The award is a national quality assurance process and quality improvement framework designed to help local authorities provide gold standard information to families and keep families at the heart of their work.
It recognises the work York’s Family Information Service does to support York families, children and young people from conception up to age 19 years (or up to 25 years if the child has disabilities or additional needs) – as well as the professionals who work with them.
Not only does York’s Family Information Service support families to find Ofsted registered childcare, the team also provides information on local groups and activities and local and national support services around anything to do with family life in York.
- parenting courses
- toddler groups
- after school groups for older children
- bereavement support
- emotional health and wellbeing
Cllr Ian Cuthbertson, City of York Council’s Executive Member for Children, Young People and Education, said:
This Quality Award underlines the hard work and commitment of the Family Information Service team and is very well deserved indeed. The team has done a fantastic job of guiding and supporting parents, carers and childcare professionals, especially over the last two years, when covid has brought additional challenges to us all.”
Residents can also follow York FIS on facebook.com/YorkFamilyInformationService or @YorkFIS on twitter. Parents and carers can also sign up to a free online newsletter at https://www.yor-ok.org.uk/families/FIS/myfis-sign-up.htm
A freedom of Information response has revealed the level of use of the “TIER” electric hire bike scheme which was launched in the City about 12 months ago.
The scheme was part of a trial which saw – more controversially – electric scooters also made available.
Usage figures suggest that the 80 E-Bikes which were deployed in the City are used, on average, only once ever two days. This may disappoint the organisers although they have faced major challenges with the pandemic restrictions which have been in place for much of the last year.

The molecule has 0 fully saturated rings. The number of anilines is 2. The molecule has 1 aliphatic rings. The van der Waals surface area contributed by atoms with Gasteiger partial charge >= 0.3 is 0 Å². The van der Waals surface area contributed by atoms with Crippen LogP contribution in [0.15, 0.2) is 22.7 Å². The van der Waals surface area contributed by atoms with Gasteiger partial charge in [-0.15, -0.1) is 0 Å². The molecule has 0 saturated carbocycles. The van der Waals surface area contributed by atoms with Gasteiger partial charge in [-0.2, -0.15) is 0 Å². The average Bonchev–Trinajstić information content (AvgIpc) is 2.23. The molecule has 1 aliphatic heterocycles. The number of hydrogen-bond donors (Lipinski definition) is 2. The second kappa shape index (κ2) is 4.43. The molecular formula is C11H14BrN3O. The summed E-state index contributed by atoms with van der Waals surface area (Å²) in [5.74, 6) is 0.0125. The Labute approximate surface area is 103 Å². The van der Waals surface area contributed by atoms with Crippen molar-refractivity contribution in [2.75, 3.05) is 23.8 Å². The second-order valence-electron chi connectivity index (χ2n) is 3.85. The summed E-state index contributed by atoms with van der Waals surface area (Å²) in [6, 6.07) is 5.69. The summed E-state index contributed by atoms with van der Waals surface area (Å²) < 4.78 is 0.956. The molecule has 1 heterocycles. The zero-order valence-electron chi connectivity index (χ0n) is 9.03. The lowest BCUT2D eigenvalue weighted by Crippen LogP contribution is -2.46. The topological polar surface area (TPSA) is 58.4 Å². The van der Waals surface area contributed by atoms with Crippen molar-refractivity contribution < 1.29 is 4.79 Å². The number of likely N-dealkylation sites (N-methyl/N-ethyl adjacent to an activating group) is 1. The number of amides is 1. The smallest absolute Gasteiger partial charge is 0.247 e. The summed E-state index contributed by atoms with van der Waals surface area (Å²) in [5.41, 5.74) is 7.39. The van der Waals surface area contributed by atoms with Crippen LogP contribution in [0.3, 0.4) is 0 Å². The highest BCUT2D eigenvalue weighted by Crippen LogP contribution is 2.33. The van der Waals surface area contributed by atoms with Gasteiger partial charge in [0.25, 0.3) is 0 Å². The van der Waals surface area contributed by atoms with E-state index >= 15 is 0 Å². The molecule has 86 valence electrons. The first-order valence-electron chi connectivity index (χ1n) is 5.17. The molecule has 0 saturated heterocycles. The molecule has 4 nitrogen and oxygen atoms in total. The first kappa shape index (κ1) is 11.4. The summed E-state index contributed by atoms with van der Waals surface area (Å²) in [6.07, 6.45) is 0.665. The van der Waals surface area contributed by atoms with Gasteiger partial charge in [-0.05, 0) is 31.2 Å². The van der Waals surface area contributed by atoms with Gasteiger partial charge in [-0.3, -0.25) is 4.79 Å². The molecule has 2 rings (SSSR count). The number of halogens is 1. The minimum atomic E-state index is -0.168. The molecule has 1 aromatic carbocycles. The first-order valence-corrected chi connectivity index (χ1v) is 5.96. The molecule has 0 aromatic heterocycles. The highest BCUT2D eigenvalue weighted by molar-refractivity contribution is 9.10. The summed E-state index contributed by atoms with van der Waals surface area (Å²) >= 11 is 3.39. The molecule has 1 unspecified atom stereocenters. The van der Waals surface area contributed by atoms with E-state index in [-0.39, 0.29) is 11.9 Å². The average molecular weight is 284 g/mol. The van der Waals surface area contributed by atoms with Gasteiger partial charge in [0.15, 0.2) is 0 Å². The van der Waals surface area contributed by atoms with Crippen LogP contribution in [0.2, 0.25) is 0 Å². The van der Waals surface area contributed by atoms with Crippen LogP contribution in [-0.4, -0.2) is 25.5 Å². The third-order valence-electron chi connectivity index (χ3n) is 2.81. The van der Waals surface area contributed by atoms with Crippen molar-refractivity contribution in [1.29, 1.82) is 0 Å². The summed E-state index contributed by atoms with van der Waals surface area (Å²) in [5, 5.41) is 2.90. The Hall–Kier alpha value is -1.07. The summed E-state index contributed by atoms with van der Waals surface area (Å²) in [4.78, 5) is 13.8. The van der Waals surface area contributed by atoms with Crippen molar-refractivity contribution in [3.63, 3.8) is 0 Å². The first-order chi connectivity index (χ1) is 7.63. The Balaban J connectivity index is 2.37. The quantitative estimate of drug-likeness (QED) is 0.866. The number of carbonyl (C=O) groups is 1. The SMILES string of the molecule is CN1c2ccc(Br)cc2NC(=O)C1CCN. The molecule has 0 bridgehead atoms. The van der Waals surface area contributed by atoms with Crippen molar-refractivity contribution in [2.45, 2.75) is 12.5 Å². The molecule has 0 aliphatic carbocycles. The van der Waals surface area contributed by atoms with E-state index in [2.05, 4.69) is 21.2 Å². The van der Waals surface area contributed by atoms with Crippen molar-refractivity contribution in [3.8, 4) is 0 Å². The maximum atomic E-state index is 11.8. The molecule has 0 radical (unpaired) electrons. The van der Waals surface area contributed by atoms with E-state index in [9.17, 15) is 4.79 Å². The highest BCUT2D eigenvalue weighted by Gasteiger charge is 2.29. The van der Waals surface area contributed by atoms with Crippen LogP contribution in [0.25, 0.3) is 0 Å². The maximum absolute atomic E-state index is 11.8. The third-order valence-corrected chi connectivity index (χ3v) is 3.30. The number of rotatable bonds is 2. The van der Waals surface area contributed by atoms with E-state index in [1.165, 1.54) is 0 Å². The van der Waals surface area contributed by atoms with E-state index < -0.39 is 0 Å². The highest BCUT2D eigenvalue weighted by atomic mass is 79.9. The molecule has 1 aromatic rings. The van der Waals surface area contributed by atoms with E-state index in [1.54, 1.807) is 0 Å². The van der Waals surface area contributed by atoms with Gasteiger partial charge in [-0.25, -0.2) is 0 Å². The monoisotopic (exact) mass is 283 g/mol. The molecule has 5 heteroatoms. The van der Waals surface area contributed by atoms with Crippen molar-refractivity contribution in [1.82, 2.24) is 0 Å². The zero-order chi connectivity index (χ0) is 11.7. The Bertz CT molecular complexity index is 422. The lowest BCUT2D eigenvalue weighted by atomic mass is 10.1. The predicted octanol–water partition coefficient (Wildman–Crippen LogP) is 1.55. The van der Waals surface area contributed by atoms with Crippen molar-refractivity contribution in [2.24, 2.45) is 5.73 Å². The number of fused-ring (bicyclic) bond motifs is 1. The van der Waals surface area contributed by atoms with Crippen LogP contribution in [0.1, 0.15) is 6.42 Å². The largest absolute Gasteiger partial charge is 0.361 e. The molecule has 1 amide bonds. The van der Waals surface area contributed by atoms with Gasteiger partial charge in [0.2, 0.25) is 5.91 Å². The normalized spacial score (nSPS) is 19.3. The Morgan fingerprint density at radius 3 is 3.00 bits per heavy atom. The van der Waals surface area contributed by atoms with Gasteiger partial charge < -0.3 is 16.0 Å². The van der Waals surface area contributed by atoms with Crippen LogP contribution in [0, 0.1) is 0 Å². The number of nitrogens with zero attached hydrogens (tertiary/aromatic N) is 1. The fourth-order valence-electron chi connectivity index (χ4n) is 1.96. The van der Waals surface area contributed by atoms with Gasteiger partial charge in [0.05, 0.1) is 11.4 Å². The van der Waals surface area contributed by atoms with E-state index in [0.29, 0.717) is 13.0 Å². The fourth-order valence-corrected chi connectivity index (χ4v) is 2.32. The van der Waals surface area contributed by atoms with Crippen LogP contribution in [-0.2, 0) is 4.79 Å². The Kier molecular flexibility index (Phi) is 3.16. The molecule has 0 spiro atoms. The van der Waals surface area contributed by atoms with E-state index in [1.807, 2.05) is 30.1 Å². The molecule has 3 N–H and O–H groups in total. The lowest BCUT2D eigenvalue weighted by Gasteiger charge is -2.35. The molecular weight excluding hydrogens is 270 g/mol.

Not surprisingly., use of the bikes in the winter months is relatively low.
The scheme is subsidised by the government
Thousands of children and young people in York will benefit from Free School Meals and access to a number of free and fun activities during the Easter Holidays.
This is thanks to further investment from the Council.
With the cost of living increasing, the council has taken the decision to put forward an additional £57,000 to fund Free School Meals vouchers and provide additional support to help York residents.
The support package is being split so eligible families will be able to access a £15 food voucher, funded by the council, and can also get access to the Holiday and Activities Food programme, supported by Government funding.
In doing so, children and young people in the city can enjoy a wide range of fun and exciting free activities during the Easter holiday.
The programme is open to children in years reception to year 11 (reception aged 4 – 16 years old) and who are eligible for free school meals. As well as the exciting activities a free lunch is also included. You can find out more information at www.yor-ok.org.uk/HAF.
Those who are eligible can access this support (vouchers and activities) through their school.